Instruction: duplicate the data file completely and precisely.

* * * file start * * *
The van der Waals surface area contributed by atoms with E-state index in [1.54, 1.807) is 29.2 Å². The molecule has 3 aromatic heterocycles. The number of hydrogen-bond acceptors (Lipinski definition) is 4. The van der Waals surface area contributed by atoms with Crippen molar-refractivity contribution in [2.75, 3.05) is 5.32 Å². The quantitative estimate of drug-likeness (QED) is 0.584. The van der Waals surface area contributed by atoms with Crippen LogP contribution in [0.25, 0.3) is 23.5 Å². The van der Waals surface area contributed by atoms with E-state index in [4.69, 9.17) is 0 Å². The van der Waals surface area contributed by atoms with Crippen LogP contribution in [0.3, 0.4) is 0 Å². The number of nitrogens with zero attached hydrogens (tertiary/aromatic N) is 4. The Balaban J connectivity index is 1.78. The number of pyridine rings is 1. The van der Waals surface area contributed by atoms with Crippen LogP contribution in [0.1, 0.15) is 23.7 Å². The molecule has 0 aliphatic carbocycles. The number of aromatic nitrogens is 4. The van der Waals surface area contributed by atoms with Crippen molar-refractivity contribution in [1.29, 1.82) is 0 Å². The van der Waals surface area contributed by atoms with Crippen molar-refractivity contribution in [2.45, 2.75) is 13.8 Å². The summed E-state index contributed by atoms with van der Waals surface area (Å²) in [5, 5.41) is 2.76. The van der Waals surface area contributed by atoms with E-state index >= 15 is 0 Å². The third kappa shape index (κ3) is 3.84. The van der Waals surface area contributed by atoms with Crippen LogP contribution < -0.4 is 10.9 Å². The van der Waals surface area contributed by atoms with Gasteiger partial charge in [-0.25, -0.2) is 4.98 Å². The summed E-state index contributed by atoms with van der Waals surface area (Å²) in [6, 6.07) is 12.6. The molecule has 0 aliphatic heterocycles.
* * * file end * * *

The van der Waals surface area contributed by atoms with E-state index in [1.54, 1.807) is 29.2 Å². The molecule has 3 aromatic heterocycles. The number of hydrogen-bond acceptors (Lipinski definition) is 4. The van der Waals surface area contributed by atoms with Crippen molar-refractivity contribution in [2.75, 3.05) is 5.32 Å². The quantitative estimate of drug-likeness (QED) is 0.584. The van der Waals surface area contributed by atoms with Crippen LogP contribution in [0.25, 0.3) is 23.5 Å². The van der Waals surface area contributed by atoms with E-state index in [4.69, 9.17) is 0 Å². The van der Waals surface area contributed by atoms with Crippen LogP contribution in [0.3, 0.4) is 0 Å². The number of nitrogens with zero attached hydrogens (tertiary/aromatic N) is 4. The Balaban J connectivity index is 1.78. The number of pyridine rings is 1. The van der Waals surface area contributed by atoms with Crippen LogP contribution in [0.1, 0.15) is 23.7 Å². The molecule has 0 aliphatic carbocycles. The number of aromatic nitrogens is 4. The van der Waals surface area contributed by atoms with Crippen molar-refractivity contribution in [1.29, 1.82) is 0 Å². The van der Waals surface area contributed by atoms with Crippen molar-refractivity contribution in [2.45, 2.75) is 13.8 Å². The summed E-state index contributed by atoms with van der Waals surface area (Å²) in [5, 5.41) is 2.76. The van der Waals surface area contributed by atoms with E-state index >= 15 is 0 Å². The third kappa shape index (κ3) is 3.84. The van der Waals surface area contributed by atoms with Crippen LogP contribution < -0.4 is 10.9 Å². The van der Waals surface area contributed by atoms with Gasteiger partial charge in [-0.25, -0.2) is 4.98 Å². The summed E-state index contributed by atoms with van der Waals surface area (Å²) in [6, 6.07) is 12.6. The molecule has 0 aliphatic heterocycles.